If you are one of the many Canadians without a family doctor, you know how challenging a problem this can be. For Canadians in rural and remote areas, this problem is especially serious. Most rural and remote communities face a shortage of health workers, especially doctors. Although rural Canadians constitute 22% of the population, fewer than 10% of physicians and 2% of specialists work in these areas. While Canada as a whole averages one doctor per approximately 450 residents, this ratio can be as low as one in 3,000 in some remote areas. Adding to this problem, residents of rural and remote communities often have greater healthcare needs than urban residents, experiencing higher rates of chronic disease, traumatic accidents, and poorer mental health than their urban counterparts.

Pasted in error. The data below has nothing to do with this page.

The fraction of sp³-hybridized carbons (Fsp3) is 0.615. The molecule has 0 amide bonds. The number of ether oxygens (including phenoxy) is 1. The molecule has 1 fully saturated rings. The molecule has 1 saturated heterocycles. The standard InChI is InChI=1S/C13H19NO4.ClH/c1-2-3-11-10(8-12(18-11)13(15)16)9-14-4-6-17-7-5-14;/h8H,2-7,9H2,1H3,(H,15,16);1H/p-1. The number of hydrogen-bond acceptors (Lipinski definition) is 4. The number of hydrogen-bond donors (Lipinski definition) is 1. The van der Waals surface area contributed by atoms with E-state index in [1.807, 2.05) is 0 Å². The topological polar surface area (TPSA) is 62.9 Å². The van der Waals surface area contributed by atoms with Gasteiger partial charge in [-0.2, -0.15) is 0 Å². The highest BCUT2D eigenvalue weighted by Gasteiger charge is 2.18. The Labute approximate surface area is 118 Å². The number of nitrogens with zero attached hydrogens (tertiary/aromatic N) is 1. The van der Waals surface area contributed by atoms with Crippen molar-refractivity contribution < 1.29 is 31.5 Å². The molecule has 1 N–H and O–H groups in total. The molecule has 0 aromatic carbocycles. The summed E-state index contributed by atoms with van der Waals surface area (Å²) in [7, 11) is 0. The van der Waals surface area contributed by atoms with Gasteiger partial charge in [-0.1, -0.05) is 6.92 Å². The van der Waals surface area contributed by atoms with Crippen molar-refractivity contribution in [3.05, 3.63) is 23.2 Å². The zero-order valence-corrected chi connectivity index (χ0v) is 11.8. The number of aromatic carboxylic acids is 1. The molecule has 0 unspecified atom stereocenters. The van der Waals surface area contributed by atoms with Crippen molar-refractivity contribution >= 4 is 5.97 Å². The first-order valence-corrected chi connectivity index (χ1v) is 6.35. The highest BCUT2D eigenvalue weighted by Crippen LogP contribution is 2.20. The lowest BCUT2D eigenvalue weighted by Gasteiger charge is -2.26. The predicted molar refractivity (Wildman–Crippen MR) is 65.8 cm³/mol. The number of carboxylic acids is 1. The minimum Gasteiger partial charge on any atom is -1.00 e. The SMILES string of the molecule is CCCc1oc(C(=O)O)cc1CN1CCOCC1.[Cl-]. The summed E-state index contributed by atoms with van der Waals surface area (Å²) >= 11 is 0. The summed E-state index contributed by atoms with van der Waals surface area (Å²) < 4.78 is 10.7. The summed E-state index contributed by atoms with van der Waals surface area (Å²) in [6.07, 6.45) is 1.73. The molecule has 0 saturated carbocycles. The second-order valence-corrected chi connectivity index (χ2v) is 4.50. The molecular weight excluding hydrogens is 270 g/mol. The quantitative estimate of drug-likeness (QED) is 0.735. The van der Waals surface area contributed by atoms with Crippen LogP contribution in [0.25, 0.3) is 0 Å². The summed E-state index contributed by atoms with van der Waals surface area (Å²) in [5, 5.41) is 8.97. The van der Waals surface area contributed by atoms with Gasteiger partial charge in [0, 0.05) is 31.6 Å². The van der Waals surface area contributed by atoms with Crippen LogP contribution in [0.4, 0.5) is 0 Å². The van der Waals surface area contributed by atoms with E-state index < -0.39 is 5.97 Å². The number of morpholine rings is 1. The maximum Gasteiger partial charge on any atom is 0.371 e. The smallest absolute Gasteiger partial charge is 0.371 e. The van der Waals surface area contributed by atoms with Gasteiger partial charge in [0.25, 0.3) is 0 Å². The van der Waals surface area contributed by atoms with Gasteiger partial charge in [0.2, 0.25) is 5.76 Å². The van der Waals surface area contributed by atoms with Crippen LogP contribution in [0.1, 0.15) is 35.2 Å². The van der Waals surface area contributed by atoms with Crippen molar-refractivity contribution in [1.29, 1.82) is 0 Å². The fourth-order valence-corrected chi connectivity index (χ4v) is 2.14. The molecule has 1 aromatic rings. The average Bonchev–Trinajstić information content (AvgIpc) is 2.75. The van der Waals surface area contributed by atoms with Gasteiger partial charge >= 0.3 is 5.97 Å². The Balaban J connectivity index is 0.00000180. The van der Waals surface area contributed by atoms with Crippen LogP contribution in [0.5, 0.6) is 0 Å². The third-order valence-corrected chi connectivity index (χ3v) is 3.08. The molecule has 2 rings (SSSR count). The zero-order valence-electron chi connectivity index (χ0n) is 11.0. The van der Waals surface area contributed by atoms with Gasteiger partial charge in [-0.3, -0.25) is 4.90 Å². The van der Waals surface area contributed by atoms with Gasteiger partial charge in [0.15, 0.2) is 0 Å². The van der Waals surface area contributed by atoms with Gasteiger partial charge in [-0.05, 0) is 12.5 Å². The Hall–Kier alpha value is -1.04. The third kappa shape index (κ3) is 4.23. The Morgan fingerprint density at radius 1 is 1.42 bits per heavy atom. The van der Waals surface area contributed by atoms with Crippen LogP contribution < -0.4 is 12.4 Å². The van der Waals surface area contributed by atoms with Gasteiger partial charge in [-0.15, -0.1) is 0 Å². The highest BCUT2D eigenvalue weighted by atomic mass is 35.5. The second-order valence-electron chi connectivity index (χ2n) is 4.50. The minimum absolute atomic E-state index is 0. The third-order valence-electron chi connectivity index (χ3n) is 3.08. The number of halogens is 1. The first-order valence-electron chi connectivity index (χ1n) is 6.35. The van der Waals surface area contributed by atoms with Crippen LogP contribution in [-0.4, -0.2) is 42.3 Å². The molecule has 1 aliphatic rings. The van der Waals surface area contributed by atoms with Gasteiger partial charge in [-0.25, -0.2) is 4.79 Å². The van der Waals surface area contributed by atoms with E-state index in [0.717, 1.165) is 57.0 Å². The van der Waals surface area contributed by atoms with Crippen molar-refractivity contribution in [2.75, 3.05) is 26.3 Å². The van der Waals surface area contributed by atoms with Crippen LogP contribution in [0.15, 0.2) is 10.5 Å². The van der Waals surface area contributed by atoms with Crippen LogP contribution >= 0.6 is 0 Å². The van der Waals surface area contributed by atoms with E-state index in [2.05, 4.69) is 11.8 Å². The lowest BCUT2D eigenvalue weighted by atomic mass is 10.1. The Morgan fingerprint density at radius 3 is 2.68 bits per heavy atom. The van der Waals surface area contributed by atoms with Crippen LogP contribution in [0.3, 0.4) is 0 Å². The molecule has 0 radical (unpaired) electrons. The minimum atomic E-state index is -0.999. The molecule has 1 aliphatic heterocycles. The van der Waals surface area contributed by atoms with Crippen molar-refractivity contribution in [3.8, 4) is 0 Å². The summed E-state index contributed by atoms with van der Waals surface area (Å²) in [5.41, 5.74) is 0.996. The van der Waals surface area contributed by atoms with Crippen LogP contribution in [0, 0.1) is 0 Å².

International recruiting has been used to help address the shortage of rural physicians.  Currently, this is done primarily through granting provisional licenses to internationally educated physicians or issuing Return of Service agreements.  “In both cases, international medical graduates agree to work in an underserviced area for a number of years before receiving full licenses to practice medicine in Canada.”  Unfortunately, this has not had the desired effects of building up long-term service for rural areas.  After international medical graduates receive their full licenses or complete return of service agreements they are free to practice anywhere in Canada, with most either moving to urban areas to practice or moving on to other careers.  A 2009 study showed that only 40% of those licensed under provisional licenses between 2002 and 2006 could still be found on the Canadian Medical Directory (Audas & Vardy, 2009).